There has been some immediate response from the state, including an emergency revision to the California Self-Generation Incentive Programme (SGIP), which incentivises solar equipment purchases. The SimpliPhi CEO believes that utilities should be required to embrace renewable energy as well as “distributed, customer-sited energy generation and storage,” and that such systems can “protect Californians from the catastrophic damages we’ve seen,” adding that the systems will “more than pay for themselves.”

Suitable systems for the job

However, it’s worth considering what type of systems those Californians will want to deploy in their households. Typically, energy storage systems sold to households are not done so in the expectation of backing up large loads, or even for being off-grid for an extended period of time.

Greg Smith, technical training manager with Sonnen, recently posted a note on LinkedIn that said one of the lessons learned already post-PG&E shut-off was that customers should not be sold “undersized PV/Storage systems”.

Smith said that his golden rule is to “size the system to the loads, not to the homeowner’s budget”.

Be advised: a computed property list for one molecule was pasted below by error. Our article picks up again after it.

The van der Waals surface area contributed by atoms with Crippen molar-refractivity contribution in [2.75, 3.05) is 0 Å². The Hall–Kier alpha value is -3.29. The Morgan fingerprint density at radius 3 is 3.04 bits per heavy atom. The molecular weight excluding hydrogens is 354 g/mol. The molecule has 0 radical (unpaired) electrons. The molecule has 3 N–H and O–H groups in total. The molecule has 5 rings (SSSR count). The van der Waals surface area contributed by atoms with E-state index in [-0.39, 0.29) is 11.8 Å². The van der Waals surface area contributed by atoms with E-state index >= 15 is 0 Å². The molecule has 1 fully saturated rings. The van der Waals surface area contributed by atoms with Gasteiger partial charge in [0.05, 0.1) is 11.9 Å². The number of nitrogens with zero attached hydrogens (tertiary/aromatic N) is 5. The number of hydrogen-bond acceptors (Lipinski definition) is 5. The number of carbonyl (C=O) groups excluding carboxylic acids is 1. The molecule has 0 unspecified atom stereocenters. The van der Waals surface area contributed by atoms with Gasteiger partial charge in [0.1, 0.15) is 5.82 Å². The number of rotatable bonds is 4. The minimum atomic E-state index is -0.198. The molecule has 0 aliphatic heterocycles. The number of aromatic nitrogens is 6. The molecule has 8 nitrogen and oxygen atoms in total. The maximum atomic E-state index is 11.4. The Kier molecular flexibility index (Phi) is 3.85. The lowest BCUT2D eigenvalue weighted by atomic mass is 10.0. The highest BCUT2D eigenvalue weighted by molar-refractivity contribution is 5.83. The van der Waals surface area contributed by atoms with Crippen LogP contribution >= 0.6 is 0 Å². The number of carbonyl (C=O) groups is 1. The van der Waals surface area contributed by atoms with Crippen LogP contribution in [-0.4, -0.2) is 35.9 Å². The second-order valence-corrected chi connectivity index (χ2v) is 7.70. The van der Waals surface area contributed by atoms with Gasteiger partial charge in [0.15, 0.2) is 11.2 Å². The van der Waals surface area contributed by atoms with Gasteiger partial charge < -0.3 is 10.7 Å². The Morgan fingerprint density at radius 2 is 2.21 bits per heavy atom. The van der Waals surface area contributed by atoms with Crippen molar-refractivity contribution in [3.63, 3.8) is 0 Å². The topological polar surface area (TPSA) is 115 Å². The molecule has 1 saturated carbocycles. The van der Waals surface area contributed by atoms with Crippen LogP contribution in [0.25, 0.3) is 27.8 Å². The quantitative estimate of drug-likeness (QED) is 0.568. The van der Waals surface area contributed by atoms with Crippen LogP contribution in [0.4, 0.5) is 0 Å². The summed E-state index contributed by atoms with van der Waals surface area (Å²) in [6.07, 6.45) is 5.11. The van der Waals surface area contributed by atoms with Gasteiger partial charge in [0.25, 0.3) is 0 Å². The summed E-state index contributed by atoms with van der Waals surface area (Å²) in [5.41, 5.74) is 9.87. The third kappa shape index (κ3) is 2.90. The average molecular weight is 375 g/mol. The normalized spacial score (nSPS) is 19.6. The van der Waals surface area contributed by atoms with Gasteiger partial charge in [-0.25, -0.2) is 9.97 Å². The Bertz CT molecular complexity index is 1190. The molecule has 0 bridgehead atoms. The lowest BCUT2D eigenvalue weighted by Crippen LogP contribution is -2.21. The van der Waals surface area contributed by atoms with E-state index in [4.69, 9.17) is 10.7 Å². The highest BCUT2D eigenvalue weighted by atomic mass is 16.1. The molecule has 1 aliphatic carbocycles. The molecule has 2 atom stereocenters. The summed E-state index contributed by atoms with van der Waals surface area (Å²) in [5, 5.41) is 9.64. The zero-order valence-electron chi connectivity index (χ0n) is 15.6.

“I have had numerous conversations with installers who have irate homeowners with no power during the blackouts because their system was so undersized,” Smith wrote.

“Solar + storage is going to start really booming here in CA because of these outages and people are looking to us to help them. Generators are only good if they have enough fuel to run AND the gas stations are open during the power outage.”

Opportunity for startups

In addition to the likes of Sonnen, Enphase, Sunrun and Vivint (which has created a solar-plus-storagePPA specifically for California), several startups and relatively new names – at least internationally so – have come forward to tout the solutions to market in affected areas: